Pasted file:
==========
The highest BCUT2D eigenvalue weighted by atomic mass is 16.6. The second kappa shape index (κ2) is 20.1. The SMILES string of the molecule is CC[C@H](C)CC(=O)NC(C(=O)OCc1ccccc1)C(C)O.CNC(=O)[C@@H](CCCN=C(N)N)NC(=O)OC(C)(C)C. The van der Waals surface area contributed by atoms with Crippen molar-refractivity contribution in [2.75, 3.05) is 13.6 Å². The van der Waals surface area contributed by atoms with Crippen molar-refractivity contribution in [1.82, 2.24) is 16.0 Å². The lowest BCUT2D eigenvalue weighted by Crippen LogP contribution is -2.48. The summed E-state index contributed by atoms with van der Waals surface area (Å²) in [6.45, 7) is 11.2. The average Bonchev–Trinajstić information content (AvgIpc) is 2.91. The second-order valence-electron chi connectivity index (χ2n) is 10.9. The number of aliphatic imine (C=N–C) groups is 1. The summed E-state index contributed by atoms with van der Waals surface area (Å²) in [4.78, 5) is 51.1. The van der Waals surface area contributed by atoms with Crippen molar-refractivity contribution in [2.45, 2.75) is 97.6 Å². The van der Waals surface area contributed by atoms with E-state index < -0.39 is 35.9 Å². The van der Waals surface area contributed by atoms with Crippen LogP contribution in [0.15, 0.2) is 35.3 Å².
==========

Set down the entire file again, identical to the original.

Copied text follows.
The highest BCUT2D eigenvalue weighted by atomic mass is 16.6. The second kappa shape index (κ2) is 20.1. The SMILES string of the molecule is CC[C@H](C)CC(=O)NC(C(=O)OCc1ccccc1)C(C)O.CNC(=O)[C@@H](CCCN=C(N)N)NC(=O)OC(C)(C)C. The van der Waals surface area contributed by atoms with Crippen molar-refractivity contribution in [2.75, 3.05) is 13.6 Å². The van der Waals surface area contributed by atoms with Crippen molar-refractivity contribution in [1.82, 2.24) is 16.0 Å². The lowest BCUT2D eigenvalue weighted by Crippen LogP contribution is -2.48. The summed E-state index contributed by atoms with van der Waals surface area (Å²) in [6.45, 7) is 11.2. The average Bonchev–Trinajstić information content (AvgIpc) is 2.91. The second-order valence-electron chi connectivity index (χ2n) is 10.9. The number of aliphatic imine (C=N–C) groups is 1. The summed E-state index contributed by atoms with van der Waals surface area (Å²) in [4.78, 5) is 51.1. The van der Waals surface area contributed by atoms with Crippen molar-refractivity contribution in [2.45, 2.75) is 97.6 Å². The van der Waals surface area contributed by atoms with E-state index < -0.39 is 35.9 Å². The van der Waals surface area contributed by atoms with Crippen LogP contribution in [0.15, 0.2) is 35.3 Å².